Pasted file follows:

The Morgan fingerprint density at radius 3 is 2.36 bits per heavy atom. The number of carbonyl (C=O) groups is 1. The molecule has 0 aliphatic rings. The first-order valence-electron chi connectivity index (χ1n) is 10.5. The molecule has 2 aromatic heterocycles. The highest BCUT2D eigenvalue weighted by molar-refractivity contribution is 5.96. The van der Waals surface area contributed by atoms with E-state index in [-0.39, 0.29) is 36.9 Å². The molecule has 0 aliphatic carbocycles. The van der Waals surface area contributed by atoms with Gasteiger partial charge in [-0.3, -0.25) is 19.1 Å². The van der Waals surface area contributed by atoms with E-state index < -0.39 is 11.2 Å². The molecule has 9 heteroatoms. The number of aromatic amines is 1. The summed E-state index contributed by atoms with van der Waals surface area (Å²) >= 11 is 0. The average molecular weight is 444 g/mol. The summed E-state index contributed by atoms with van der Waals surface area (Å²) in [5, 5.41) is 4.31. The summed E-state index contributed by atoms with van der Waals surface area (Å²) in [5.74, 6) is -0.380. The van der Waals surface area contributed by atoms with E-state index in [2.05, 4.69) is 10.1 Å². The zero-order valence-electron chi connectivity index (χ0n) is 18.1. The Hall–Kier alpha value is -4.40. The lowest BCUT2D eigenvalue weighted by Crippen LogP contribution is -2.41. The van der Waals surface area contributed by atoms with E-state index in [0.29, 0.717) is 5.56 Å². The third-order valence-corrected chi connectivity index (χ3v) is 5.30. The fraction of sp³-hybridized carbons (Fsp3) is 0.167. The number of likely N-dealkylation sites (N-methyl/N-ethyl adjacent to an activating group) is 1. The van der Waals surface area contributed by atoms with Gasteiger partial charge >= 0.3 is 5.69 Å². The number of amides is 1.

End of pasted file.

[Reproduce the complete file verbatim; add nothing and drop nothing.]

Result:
The Morgan fingerprint density at radius 3 is 2.36 bits per heavy atom. The number of carbonyl (C=O) groups is 1. The molecule has 0 aliphatic rings. The first-order valence-electron chi connectivity index (χ1n) is 10.5. The molecule has 2 aromatic heterocycles. The highest BCUT2D eigenvalue weighted by molar-refractivity contribution is 5.96. The van der Waals surface area contributed by atoms with E-state index in [-0.39, 0.29) is 36.9 Å². The molecule has 0 aliphatic carbocycles. The van der Waals surface area contributed by atoms with Gasteiger partial charge in [-0.3, -0.25) is 19.1 Å². The van der Waals surface area contributed by atoms with E-state index < -0.39 is 11.2 Å². The molecule has 9 heteroatoms. The number of aromatic amines is 1. The summed E-state index contributed by atoms with van der Waals surface area (Å²) >= 11 is 0. The average molecular weight is 444 g/mol. The summed E-state index contributed by atoms with van der Waals surface area (Å²) in [5, 5.41) is 4.31. The summed E-state index contributed by atoms with van der Waals surface area (Å²) in [5.74, 6) is -0.380. The van der Waals surface area contributed by atoms with E-state index in [2.05, 4.69) is 10.1 Å². The zero-order valence-electron chi connectivity index (χ0n) is 18.1. The Hall–Kier alpha value is -4.40. The lowest BCUT2D eigenvalue weighted by Crippen LogP contribution is -2.41. The van der Waals surface area contributed by atoms with E-state index in [0.29, 0.717) is 5.56 Å². The third-order valence-corrected chi connectivity index (χ3v) is 5.30. The fraction of sp³-hybridized carbons (Fsp3) is 0.167. The number of likely N-dealkylation sites (N-methyl/N-ethyl adjacent to an activating group) is 1. The van der Waals surface area contributed by atoms with Gasteiger partial charge >= 0.3 is 5.69 Å². The number of amides is 1.